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GQQ Primality Test

I'm not good at English. Please send messages to me where the semantic meaning is unclear.

The Primality Test is named GQQ after Guixiu Zhang, my mother's name, and Qifu and Qingzhi, my two elder brothers' names.

GQQ Primality Test is a deterministic primality testing algorithm based on a special sequence. The special sequence covers Fermat sequence , Lucase sequence and more. It is called Qifu sequence, named after Qifu, my elder brother, as the Lucase sequence is called Lucase sequence. Through only a deterministic key number, which is without randomness, from calculating with the tested number, GQQ Primality Test can tell the primality of the tested number.

In Fermat Primality Test, if a ^{p − 1} ≡ 1 (mod p), then the modular number p is a probable prime number. For example, from 2^{7 − 1} ≡ 1 (mod 7) and 3^{91 − 1} ≡ 1 (mod 91), we know 7 can be prime but 91 is not. But in GQQ Primality Test, the tested value is a square root. For example, (f(k)_{n})^{2} ≡ 2 (mod 7), where f(k)_{n} means the nth value in Qifu sequence of GQQ Primality Test and n = (7 + 1) ∕ 2. Notice that in Fermat Primality Test, we get the (p − 1)th value of the sequence, a ^{p − 1} ≡ 1 (mod p),and in GQQ Primality Test, we get the (p+1)/2th value of Qifu sequence. One is " - " and the other is " + ". In GQQ Primality Test, analogous to Fermat Primality Test, if the base a is not 1, the (p+1)/2th value would not be 1 or p-1. So we will not mistake the tested number as a prime number when it is a composite number. In fact, the seqence in Fermat Primality Test is only a special case of Qifu sequence.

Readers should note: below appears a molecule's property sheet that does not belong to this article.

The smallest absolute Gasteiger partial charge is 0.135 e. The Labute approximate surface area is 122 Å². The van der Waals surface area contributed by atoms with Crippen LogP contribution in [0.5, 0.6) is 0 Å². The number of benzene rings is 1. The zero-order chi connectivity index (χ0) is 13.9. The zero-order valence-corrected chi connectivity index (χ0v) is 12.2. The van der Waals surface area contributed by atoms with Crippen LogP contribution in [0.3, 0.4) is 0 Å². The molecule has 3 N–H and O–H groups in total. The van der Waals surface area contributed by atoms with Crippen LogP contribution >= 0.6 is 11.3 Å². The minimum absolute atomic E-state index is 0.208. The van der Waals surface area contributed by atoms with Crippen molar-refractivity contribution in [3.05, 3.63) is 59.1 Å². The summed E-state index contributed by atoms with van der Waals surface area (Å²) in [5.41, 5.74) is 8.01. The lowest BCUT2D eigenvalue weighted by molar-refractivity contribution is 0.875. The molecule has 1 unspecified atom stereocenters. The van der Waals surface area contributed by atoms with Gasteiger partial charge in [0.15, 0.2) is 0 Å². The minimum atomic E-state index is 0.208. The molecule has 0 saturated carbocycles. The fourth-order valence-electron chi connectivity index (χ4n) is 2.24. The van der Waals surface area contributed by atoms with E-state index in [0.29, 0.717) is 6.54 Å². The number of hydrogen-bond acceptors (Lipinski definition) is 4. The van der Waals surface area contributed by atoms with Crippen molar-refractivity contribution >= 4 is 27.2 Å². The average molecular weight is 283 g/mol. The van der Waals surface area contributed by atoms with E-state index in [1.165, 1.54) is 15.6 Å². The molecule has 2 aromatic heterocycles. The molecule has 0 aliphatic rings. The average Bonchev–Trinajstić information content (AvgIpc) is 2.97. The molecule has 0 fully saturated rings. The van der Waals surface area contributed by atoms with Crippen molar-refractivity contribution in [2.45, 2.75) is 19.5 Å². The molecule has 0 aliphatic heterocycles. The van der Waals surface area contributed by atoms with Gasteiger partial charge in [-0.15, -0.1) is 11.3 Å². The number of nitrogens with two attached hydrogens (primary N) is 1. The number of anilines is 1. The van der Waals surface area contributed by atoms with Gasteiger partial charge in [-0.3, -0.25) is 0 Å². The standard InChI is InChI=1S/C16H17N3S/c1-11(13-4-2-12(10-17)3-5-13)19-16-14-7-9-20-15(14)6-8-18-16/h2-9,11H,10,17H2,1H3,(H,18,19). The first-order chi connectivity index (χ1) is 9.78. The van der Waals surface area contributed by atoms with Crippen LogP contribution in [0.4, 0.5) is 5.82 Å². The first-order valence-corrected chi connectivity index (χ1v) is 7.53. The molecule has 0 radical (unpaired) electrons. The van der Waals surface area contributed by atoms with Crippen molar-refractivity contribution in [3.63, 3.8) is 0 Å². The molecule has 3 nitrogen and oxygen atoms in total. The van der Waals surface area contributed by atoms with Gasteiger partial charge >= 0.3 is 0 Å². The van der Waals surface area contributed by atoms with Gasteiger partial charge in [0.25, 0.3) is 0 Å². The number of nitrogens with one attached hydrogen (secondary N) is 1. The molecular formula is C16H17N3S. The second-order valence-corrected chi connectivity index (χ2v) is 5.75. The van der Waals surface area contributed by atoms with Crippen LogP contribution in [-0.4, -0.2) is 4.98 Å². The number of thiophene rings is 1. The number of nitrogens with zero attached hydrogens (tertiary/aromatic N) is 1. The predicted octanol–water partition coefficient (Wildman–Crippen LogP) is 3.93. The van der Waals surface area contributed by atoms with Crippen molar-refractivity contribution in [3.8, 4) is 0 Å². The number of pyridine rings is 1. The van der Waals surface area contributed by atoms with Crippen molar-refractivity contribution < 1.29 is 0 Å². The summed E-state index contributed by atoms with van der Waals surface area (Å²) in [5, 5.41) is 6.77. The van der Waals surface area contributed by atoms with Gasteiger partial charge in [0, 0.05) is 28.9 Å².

The Miller-Rabin Primality Test tests the value at (p-1)/2^{r}th, so it has the same promblem as Fermat Primality Test does.